Students may earn either a BA or a BS in Environmental Sciences, with additional science coursework required for the BS. The same general major requirements apply for students in either degree track. Under certain circumstances, relevant classes from ENVS or other Emory University departments or programs may be substituted for a required ENVS class. Course Substitutions are part of the flexibility of an ENVS major and are intended to enhance student academic opportunities. However, normally no more than one Substitution request will be approved towards completion of ENVS requirements. Substitution Petition forms may be picked up at the ENVS department and should be submitted to the ENVS Academic Degree Programs Coordinator. Deadlines for Substitution Petitions are: Fall semester: September 30; Spring semester: February 28.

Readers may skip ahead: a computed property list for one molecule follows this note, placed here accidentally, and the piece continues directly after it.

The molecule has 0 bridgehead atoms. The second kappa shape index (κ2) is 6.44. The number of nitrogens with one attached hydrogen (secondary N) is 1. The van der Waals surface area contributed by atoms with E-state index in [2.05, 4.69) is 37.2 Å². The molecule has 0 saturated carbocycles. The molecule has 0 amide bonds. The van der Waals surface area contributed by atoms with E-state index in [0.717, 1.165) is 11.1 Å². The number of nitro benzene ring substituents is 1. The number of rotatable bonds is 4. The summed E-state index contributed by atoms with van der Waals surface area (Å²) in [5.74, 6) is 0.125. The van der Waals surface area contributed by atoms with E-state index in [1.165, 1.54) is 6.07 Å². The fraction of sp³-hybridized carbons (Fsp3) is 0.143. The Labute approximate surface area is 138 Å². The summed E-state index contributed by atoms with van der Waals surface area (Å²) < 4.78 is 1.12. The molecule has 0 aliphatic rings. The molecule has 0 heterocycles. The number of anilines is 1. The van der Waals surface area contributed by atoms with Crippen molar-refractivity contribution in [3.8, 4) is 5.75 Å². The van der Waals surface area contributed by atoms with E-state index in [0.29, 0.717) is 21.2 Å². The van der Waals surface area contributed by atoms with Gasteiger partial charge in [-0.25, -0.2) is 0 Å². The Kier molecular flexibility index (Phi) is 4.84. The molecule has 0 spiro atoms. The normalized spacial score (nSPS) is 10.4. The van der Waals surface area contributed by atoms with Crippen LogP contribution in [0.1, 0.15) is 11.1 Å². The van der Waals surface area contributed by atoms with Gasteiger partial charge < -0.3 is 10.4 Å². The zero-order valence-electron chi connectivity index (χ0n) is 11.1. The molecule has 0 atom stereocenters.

Foundation courses introduce students to topics, skills, and methods that they will encounter in upper level courses throughout their undergraduate experience, including upper level courses and independent study classes in Environmental Sciences. 


  1. *ENVS 130: Environmental Sciences (3 hrs)
  2. **ENVS 131: Intro to Field Studies (2 hrs)
  3. ENVS 260: Quantitative Methods in Environmental Sciences (prerequisite: QTM 100) (4hrs)
  4. ENVS 390: Seminar in Environmental Issues (2hrs)

*in some cases, ENVS 120: Living in the Anthropocene may be substituted for ENVS 130
**ENVS_OX 131 fulfills the requirement of both ENVS 130 and ENVS 131


  • Students with a score of 4 or 5 on the AP Environmental Science exam will receive credit for ENVS 130; this credit must be reflected on the transcript
  • ENVS 131 is a prerequisite for most intermediate and upper level ENVS classes.